Garden Debriefing: Some Wins, Some Losses
Last night’s hard freeze in mid-October abruptly ended our hope that we might watch our visiting grand-daughters pick the last of this summer’s green beans. Instead, despite our Norman-Rockwellian visions of cherubic children and lush-hanging legumes with autumnal wisps of cirrus overhead, the shift has happened, our center of focus and energies translated for months to come from garden to woodpile.
In our life as a movie, watch the last page turn in the ledger of gardening memories and snapshots, soft-edged and receding, a metaphor that closes and fades. And from just beyond, rising to focus, another journal opens, enlarges, and the story morphs into the present, smoke curling out the chimney in Currier and Ives fashion–an episode not at all new to us, revisited afresh and with a certain sad joy for one more year.
The garden–maybe this year more than most–has yielded lessons among its fruits, lessons that, if they can be properly cultivated, will in the next gardening year make us better gardeners, perhaps better neighbors and citizens, and will harness our finite stocks of enthusiasm and energy in more productive directions.
First I should admit that late this summer–and in spite of considerable misgivings on my part–we did follow through on my wife’s strong feeling we needed chickens in our lives. I thought the birds would not pay their way. Now we have four meat birds. They have names and little personalities, so you know how this is going to go.
But in their defense (since they are here to stay and will probably outlive us) they earn their keep somewhat with their eggs and they generously if too-randomly extrude their contributions to amend next year’s garden soil. If we could only train them not to waste all that waste as they free-range.
Also this year, we have made a more serious effort to transition towards “heirloom” varieties of vegetables.
These old fashioned vegetable types have been largely replaced in recent decades in home gardens and especially on large industrialized farms by “improved” hybrids, owned in many cases by Big Agriculture. They are bred for disease resistance, size-color-shape, blemish-free endurance on the vine and when shipped a thousand or more miles; and infrequently, for taste. But they are bred from specific and in many cases patented parent combinations. Next year, saved hybrid seeds will unpredictably carry or drop the desirable gene combinations that account for their desirability.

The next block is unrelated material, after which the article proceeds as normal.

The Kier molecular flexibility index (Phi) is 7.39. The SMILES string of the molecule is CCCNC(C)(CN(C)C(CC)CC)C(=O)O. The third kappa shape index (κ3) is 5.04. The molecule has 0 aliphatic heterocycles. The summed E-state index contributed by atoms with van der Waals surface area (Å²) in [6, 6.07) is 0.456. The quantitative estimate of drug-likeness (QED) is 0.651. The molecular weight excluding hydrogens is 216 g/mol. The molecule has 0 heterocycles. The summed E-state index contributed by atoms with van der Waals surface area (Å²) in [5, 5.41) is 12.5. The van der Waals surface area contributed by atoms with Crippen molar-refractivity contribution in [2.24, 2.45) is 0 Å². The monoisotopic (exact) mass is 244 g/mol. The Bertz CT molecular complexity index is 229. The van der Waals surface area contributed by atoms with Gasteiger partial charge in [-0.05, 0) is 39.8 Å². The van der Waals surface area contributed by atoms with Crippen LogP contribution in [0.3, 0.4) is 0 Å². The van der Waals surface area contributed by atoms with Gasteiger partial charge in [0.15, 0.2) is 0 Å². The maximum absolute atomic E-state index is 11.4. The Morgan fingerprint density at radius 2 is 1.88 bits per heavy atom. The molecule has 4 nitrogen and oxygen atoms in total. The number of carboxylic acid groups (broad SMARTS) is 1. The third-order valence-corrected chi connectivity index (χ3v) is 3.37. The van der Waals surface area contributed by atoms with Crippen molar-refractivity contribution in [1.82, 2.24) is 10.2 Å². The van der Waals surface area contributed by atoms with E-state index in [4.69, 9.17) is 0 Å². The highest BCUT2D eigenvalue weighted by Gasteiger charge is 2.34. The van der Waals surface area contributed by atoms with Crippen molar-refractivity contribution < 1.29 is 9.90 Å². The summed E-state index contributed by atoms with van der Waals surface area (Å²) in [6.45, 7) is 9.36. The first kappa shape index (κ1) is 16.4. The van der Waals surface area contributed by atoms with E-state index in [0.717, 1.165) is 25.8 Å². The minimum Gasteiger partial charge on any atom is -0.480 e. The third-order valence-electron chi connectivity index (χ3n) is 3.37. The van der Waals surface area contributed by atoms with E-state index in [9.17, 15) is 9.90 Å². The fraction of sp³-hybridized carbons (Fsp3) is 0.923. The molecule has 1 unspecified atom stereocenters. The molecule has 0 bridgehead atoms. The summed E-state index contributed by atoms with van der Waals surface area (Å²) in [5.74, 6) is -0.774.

What’s more, the gardener becomes dependent on the Seed Corporation, while seeds derived from heirloom or open-pollinated tomatoes or beans and such are more democratic and can be saved and passed down and shared year after year. Ownership and control of the source of our food is an increasingly urgent issue for wider public discussion. And in no place is loss of biodiversity a bigger concern than with regard to the world’s shrinking supply of edible plant species.
We had very good success with Goose Beans this year, after we learned we must provide tall, sturdy support–like the reinforcing wire tomato cages and the cattle-panel “walls” of our fortress garden. Mortgage Lifter tomatoes, also heirloom, did as well as most and better than some in this blighted summer. Planted way too early (the third week of April–I can’t tell her anything!) they survived. (Okay. She won that one.) And they processed very well, skins falling from them in the hot water prior to pressure canning. I of course saved out a choice specimen and have a hundred seeds for the garden of 2010.
In this second year of gardening a small plot that had been lawn in 2007, we did see a lot more earthworms. We have a long way yet to go. I witnessed a wonderful example of a low-tech vermiculture-compost-hydroponics system at Growing Power in Milwaukee two weeks ago. But we have experts right here in Floyd County, and I hope to learn from some of those neighbors to work with nature harnessing the growing power already showing potential on wisely managed plots that lie just out our back doors.
Now our grand daughters have come and gone, their American Gothic grandparents just barely shifted into the winter-tilted chapter of life in Floyd County. And while they were not able to pick those beans fresh from the vine, I do wish you could have seen their eyes when they opened the little nesting-box door to find three eggs, still warm, not cradled in styrofoam.
Road Less Traveled, Floyd Press, November 5, 2009 (c) Fred First